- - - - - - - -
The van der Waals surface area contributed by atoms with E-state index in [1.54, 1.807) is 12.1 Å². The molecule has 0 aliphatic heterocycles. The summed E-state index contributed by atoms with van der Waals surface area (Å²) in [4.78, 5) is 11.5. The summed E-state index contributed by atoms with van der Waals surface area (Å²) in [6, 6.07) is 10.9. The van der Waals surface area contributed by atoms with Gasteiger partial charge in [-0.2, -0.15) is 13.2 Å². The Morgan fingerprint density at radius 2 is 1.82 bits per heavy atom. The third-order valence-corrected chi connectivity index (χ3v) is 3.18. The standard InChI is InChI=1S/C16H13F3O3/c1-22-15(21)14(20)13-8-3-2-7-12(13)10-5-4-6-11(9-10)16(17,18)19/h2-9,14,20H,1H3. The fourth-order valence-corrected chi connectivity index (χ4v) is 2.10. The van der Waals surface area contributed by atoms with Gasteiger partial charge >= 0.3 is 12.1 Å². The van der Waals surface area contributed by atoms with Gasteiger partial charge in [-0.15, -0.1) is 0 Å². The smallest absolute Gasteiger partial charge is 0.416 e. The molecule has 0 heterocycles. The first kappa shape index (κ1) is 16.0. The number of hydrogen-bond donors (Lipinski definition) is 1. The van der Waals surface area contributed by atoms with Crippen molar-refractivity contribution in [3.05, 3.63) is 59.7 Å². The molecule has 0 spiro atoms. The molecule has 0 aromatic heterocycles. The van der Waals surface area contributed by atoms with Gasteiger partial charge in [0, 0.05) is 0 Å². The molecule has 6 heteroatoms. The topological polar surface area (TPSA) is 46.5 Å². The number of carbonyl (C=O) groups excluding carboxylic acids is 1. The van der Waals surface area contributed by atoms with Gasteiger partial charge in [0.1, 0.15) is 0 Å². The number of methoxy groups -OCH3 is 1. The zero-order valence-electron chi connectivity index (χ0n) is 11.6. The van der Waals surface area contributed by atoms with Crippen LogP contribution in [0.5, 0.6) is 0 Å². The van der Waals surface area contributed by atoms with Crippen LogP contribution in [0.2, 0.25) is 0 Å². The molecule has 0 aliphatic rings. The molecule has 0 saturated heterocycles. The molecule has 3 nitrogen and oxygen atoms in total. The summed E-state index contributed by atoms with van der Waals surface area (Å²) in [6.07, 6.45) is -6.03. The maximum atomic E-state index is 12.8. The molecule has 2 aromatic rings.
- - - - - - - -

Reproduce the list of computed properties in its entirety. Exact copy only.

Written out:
The van der Waals surface area contributed by atoms with E-state index in [1.54, 1.807) is 12.1 Å². The molecule has 0 aliphatic heterocycles. The summed E-state index contributed by atoms with van der Waals surface area (Å²) in [4.78, 5) is 11.5. The summed E-state index contributed by atoms with van der Waals surface area (Å²) in [6, 6.07) is 10.9. The van der Waals surface area contributed by atoms with Gasteiger partial charge in [-0.2, -0.15) is 13.2 Å². The Morgan fingerprint density at radius 2 is 1.82 bits per heavy atom. The third-order valence-corrected chi connectivity index (χ3v) is 3.18. The standard InChI is InChI=1S/C16H13F3O3/c1-22-15(21)14(20)13-8-3-2-7-12(13)10-5-4-6-11(9-10)16(17,18)19/h2-9,14,20H,1H3. The fourth-order valence-corrected chi connectivity index (χ4v) is 2.10. The van der Waals surface area contributed by atoms with Gasteiger partial charge >= 0.3 is 12.1 Å². The van der Waals surface area contributed by atoms with Gasteiger partial charge in [-0.15, -0.1) is 0 Å². The smallest absolute Gasteiger partial charge is 0.416 e. The molecule has 0 heterocycles. The first kappa shape index (κ1) is 16.0. The number of hydrogen-bond donors (Lipinski definition) is 1. The van der Waals surface area contributed by atoms with Crippen molar-refractivity contribution in [3.05, 3.63) is 59.7 Å². The molecule has 0 spiro atoms. The molecule has 0 aromatic heterocycles. The van der Waals surface area contributed by atoms with Gasteiger partial charge in [0, 0.05) is 0 Å². The molecule has 6 heteroatoms. The topological polar surface area (TPSA) is 46.5 Å². The number of carbonyl (C=O) groups excluding carboxylic acids is 1. The van der Waals surface area contributed by atoms with Gasteiger partial charge in [0.1, 0.15) is 0 Å². The number of methoxy groups -OCH3 is 1. The zero-order valence-electron chi connectivity index (χ0n) is 11.6. The van der Waals surface area contributed by atoms with Crippen LogP contribution in [0.5, 0.6) is 0 Å². The van der Waals surface area contributed by atoms with Crippen LogP contribution in [0.2, 0.25) is 0 Å². The molecule has 0 aliphatic rings. The molecule has 0 saturated heterocycles. The molecule has 3 nitrogen and oxygen atoms in total. The summed E-state index contributed by atoms with van der Waals surface area (Å²) in [6.07, 6.45) is -6.03. The maximum atomic E-state index is 12.8. The molecule has 2 aromatic rings.